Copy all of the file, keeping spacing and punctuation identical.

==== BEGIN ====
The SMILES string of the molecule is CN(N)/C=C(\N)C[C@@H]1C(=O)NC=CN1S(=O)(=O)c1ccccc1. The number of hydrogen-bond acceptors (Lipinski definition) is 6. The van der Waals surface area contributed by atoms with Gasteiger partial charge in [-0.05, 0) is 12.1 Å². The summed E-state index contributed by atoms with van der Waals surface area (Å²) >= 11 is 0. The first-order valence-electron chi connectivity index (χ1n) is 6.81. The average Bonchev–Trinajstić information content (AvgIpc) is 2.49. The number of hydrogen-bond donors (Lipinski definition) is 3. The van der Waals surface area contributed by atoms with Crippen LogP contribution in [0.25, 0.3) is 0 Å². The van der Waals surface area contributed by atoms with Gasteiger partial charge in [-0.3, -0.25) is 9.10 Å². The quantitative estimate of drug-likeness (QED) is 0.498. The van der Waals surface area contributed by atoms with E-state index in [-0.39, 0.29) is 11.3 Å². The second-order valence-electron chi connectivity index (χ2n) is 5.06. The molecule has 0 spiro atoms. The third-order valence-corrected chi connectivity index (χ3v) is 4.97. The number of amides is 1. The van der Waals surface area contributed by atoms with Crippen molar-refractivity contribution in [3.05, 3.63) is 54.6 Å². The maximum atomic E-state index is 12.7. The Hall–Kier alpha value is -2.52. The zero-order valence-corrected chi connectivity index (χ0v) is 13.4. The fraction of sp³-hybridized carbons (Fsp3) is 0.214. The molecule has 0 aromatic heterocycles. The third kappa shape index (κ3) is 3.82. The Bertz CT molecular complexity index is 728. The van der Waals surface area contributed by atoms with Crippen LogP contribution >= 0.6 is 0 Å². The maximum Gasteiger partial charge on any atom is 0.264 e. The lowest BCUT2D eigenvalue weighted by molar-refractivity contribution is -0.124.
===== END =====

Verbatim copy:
The SMILES string of the molecule is CN(N)/C=C(\N)C[C@@H]1C(=O)NC=CN1S(=O)(=O)c1ccccc1. The number of hydrogen-bond acceptors (Lipinski definition) is 6. The van der Waals surface area contributed by atoms with Gasteiger partial charge in [-0.05, 0) is 12.1 Å². The summed E-state index contributed by atoms with van der Waals surface area (Å²) >= 11 is 0. The first-order valence-electron chi connectivity index (χ1n) is 6.81. The average Bonchev–Trinajstić information content (AvgIpc) is 2.49. The number of hydrogen-bond donors (Lipinski definition) is 3. The van der Waals surface area contributed by atoms with Crippen LogP contribution in [0.25, 0.3) is 0 Å². The van der Waals surface area contributed by atoms with Gasteiger partial charge in [-0.3, -0.25) is 9.10 Å². The quantitative estimate of drug-likeness (QED) is 0.498. The van der Waals surface area contributed by atoms with E-state index in [-0.39, 0.29) is 11.3 Å². The second-order valence-electron chi connectivity index (χ2n) is 5.06. The molecule has 0 spiro atoms. The third-order valence-corrected chi connectivity index (χ3v) is 4.97. The number of amides is 1. The van der Waals surface area contributed by atoms with Crippen molar-refractivity contribution in [3.05, 3.63) is 54.6 Å². The maximum atomic E-state index is 12.7. The Hall–Kier alpha value is -2.52. The zero-order valence-corrected chi connectivity index (χ0v) is 13.4. The fraction of sp³-hybridized carbons (Fsp3) is 0.214. The molecule has 0 aromatic heterocycles. The third kappa shape index (κ3) is 3.82. The Bertz CT molecular complexity index is 728. The van der Waals surface area contributed by atoms with Crippen LogP contribution >= 0.6 is 0 Å². The maximum Gasteiger partial charge on any atom is 0.264 e. The lowest BCUT2D eigenvalue weighted by molar-refractivity contribution is -0.124.